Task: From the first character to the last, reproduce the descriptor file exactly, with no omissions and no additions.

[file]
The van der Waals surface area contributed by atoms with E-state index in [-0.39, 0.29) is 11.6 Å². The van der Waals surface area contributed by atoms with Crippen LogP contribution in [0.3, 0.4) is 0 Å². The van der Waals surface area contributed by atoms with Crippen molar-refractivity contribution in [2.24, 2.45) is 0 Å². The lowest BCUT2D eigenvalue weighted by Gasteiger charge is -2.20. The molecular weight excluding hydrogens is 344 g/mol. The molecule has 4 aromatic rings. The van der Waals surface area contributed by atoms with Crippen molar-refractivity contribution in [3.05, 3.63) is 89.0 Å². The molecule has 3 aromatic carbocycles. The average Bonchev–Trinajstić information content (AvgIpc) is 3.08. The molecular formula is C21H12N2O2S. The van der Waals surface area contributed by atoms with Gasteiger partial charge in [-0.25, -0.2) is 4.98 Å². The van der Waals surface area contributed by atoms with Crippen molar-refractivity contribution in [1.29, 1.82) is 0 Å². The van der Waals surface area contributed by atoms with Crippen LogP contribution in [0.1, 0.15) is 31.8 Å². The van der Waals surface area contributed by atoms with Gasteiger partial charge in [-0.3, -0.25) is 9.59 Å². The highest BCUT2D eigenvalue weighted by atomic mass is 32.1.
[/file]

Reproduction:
The van der Waals surface area contributed by atoms with E-state index in [-0.39, 0.29) is 11.6 Å². The van der Waals surface area contributed by atoms with Crippen LogP contribution in [0.3, 0.4) is 0 Å². The van der Waals surface area contributed by atoms with Crippen molar-refractivity contribution in [2.24, 2.45) is 0 Å². The lowest BCUT2D eigenvalue weighted by Gasteiger charge is -2.20. The molecular weight excluding hydrogens is 344 g/mol. The molecule has 4 aromatic rings. The van der Waals surface area contributed by atoms with Crippen molar-refractivity contribution in [3.05, 3.63) is 89.0 Å². The molecule has 3 aromatic carbocycles. The average Bonchev–Trinajstić information content (AvgIpc) is 3.08. The molecular formula is C21H12N2O2S. The van der Waals surface area contributed by atoms with Gasteiger partial charge in [-0.25, -0.2) is 4.98 Å². The van der Waals surface area contributed by atoms with Crippen molar-refractivity contribution in [1.29, 1.82) is 0 Å². The van der Waals surface area contributed by atoms with Crippen LogP contribution in [0.1, 0.15) is 31.8 Å². The van der Waals surface area contributed by atoms with Gasteiger partial charge in [-0.3, -0.25) is 9.59 Å². The highest BCUT2D eigenvalue weighted by atomic mass is 32.1.